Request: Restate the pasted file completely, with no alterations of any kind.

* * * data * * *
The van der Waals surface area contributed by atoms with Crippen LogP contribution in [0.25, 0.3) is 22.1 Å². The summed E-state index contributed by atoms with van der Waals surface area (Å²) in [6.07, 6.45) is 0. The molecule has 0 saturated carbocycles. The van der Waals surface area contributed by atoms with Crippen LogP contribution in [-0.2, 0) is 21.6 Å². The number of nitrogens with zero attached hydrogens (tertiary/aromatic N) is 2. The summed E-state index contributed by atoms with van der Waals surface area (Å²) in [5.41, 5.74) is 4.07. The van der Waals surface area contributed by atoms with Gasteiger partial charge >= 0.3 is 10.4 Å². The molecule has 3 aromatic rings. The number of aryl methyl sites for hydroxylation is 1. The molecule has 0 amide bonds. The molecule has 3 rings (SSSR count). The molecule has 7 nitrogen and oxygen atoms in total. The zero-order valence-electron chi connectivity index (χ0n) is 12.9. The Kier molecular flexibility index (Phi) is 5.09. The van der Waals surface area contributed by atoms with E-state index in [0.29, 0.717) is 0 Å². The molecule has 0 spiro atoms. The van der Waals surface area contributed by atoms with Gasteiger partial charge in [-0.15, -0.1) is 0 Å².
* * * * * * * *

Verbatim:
The van der Waals surface area contributed by atoms with Crippen LogP contribution in [0.25, 0.3) is 22.1 Å². The summed E-state index contributed by atoms with van der Waals surface area (Å²) in [6.07, 6.45) is 0. The molecule has 0 saturated carbocycles. The van der Waals surface area contributed by atoms with Crippen LogP contribution in [-0.2, 0) is 21.6 Å². The number of nitrogens with zero attached hydrogens (tertiary/aromatic N) is 2. The summed E-state index contributed by atoms with van der Waals surface area (Å²) in [5.41, 5.74) is 4.07. The van der Waals surface area contributed by atoms with Gasteiger partial charge >= 0.3 is 10.4 Å². The molecule has 3 aromatic rings. The number of aryl methyl sites for hydroxylation is 1. The molecule has 0 amide bonds. The molecule has 3 rings (SSSR count). The molecule has 7 nitrogen and oxygen atoms in total. The zero-order valence-electron chi connectivity index (χ0n) is 12.9. The Kier molecular flexibility index (Phi) is 5.09. The van der Waals surface area contributed by atoms with E-state index in [0.29, 0.717) is 0 Å². The molecule has 0 spiro atoms. The van der Waals surface area contributed by atoms with Gasteiger partial charge in [-0.15, -0.1) is 0 Å².